Throughout the early 1800s, I found snide comments in the newspapers and literature about the Chickasaw, Uchee, Creeks and Seminoles being “arrogant” or “uppity.” At least until 1836, the Creeks and Seminoles were also feared. They were labeled “cruel, barbaric savages” because they shot back when shot at. A victorious Andy Jackson even acknowledged that “It takes 40 of my white soldiers to whip one Creek warrior.”
You would think that these prejudices would have ended soon after most of the Southeastern Indians were thoroughly broken and forced to march to the Indian Territory in the 1830s. That is not the case.
I found a passage written by Georgia historian in the 1880s that tells it all. Most of the passages related to American Indians in his History of Methodism in Georgia, dwelt on the Cherokees . . . who were only in the state in any significant number between 1794 and 1838. He did not mention the Uchee and Chickasaw at all. Of the Creeks, he stated, “They were a stubborn, ignorant people, who refused to acknowledge their inferiority to the White race. It was a blessing for Georgia to be rid of them.”
And how about today?
Civil Rights laws and the incessant efforts of the media to make us “politically correct” have changed the superficial appearance of the cultural landscape, but demons still dwell within. One can go to jail for demeaning the religion of a terrorist just before he sets off a bomb. Nevertheless, we still see a propensity among Americans, to put down others, in order to make one’s self seem more important. Whether it be text message bullying by teenagers or the the legion of nasty rantings that follow news articles, it is all the same thing.
How about the simultaneous loathing and fear that characterized attitudes toward Creeks and Seminoles in the early 1800s? Surely that has disappeared?
Back in the spring of 2010, I had gotten tired of playing Rambo at night. Graham County, NC neo-nazi’s (or whatever) were repeatedly attacking my campsite after midnight. I drove over the Snowbird Mountains to a peaceful tourist campground in Nantahala Gorge (Swain County). After pitching my tent, I went to a country grocery to pick up some food supplies. The lady checking me out asked, “If you don’t mind sir. You look like an Indian, but not like a Cherokee. What are you?”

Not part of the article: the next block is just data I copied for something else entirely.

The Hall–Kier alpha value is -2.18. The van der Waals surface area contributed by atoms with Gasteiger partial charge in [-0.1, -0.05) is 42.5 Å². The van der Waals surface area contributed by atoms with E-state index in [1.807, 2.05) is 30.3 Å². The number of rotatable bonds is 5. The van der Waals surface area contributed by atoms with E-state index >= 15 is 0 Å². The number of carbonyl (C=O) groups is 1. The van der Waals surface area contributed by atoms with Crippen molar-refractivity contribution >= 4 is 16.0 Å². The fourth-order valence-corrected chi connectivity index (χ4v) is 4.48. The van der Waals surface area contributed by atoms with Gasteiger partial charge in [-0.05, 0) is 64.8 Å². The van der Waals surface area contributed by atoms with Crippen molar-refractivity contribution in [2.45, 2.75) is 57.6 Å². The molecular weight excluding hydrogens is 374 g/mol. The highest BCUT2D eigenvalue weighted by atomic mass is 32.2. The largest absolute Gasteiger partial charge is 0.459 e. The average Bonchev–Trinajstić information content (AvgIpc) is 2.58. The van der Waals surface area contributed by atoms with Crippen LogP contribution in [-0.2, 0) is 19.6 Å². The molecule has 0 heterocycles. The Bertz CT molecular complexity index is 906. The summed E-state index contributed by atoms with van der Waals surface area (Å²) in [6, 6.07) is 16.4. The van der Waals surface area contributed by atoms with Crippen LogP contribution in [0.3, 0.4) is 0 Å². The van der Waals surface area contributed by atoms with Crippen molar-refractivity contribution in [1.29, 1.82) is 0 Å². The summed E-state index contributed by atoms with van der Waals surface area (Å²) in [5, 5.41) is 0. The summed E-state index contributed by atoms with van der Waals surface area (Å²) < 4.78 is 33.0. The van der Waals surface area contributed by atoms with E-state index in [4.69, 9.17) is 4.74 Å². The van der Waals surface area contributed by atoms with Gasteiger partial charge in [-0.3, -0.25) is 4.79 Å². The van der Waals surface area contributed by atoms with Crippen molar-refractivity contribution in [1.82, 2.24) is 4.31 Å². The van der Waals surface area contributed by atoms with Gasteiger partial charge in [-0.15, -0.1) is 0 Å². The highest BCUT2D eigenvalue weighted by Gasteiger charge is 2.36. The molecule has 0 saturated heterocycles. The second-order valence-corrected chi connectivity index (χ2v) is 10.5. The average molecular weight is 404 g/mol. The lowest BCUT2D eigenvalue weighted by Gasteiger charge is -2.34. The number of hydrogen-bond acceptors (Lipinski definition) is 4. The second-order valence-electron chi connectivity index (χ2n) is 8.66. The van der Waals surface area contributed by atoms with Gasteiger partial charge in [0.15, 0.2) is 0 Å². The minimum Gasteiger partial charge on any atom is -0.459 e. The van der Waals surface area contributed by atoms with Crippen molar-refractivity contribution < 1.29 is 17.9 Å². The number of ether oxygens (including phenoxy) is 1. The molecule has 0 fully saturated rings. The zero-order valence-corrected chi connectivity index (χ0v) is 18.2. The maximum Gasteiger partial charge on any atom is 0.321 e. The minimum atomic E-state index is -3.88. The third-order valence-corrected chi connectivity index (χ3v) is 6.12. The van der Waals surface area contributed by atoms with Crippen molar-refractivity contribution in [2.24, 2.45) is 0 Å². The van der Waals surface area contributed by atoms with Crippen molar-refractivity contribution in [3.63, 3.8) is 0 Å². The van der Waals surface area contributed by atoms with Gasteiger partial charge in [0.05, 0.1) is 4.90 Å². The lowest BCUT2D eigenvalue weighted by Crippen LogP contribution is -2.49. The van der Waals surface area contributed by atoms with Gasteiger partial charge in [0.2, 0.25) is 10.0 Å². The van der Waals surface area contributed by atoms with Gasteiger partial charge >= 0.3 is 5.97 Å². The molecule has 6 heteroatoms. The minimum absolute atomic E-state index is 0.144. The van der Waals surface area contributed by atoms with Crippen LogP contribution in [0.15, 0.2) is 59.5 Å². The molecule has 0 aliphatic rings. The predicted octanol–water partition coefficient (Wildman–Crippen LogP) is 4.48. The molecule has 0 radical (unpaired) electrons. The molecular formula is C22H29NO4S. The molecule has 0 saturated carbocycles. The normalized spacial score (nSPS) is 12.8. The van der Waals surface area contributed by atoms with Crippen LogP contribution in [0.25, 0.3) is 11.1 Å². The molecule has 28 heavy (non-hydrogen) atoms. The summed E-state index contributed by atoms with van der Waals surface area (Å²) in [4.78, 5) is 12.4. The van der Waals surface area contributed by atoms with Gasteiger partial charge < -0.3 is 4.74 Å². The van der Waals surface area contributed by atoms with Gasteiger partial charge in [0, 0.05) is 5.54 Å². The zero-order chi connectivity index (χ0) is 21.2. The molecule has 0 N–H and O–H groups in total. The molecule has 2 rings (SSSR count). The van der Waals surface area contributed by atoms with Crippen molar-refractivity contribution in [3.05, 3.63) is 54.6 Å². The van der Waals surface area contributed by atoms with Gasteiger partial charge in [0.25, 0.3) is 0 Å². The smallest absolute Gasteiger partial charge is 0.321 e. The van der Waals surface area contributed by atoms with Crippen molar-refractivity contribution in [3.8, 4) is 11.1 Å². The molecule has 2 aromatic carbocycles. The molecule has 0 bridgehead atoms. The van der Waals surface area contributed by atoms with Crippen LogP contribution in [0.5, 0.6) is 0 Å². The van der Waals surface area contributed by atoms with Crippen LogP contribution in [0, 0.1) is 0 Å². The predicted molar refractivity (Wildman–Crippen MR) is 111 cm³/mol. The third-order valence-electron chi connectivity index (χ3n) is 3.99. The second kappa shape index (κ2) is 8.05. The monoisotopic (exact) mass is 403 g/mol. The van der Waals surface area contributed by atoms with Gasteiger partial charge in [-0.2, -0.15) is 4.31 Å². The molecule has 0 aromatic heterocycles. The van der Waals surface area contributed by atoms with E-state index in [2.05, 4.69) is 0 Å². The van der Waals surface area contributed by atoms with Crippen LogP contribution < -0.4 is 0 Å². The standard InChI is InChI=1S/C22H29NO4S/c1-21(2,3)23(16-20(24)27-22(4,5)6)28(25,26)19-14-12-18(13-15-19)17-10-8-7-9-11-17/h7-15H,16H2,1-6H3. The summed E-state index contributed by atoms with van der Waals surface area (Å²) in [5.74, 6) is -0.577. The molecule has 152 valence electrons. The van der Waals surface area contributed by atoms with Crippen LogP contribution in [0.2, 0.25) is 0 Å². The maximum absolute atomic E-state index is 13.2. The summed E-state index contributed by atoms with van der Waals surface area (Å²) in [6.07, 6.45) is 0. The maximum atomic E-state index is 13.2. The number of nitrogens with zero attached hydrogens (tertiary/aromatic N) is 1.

I answered, “I’m part Creek . . . from Georgia.”
She grimaced, looked a little fearful and uttered, “Oh . . . you’re the mean ones!”
I wonder if she and her sons lived in Graham County? Hm-m-m.
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Richard Thornton is a professional architect, city planner, author and museum exhibit designer-builder. He is today considered one of the nation’s leading experts on the Southeastern Indians. However, that was not always the case. While at Georgia Tech Richard was the first winner of the Barrett Fellowship, which enabled him to study Mesoamerican architecture and culture in Mexico under the auspices of the Institutio Nacional de Antropoligia e Historia. Dr. Roman Piňa-Chan, the famous archaeologist and director of the Museo Nacional de Antropologia, was his fellowship coordinator. For decades afterward, he lectured at universities and professional societies around the Southeast on Mesoamerican architecture, while knowing very little about his own Creek heritage. Then he was hired to carry out projects for the Muscogee-Creek Nation in Oklahoma. The rest is history.Richard is the Tribal Historic Preservation Officer for the KVWETV (Coweta) Creek Tribe and a member of the Perdido Bay Creek Tribe. In 2009 he was the architect for Oklahoma’s Trail of Tears Memorial at Council Oak Park in Tulsa. He is the president of the Apalache Foundation, which is sponsoring research into the advanced indigenous societies of the Lower Southeast.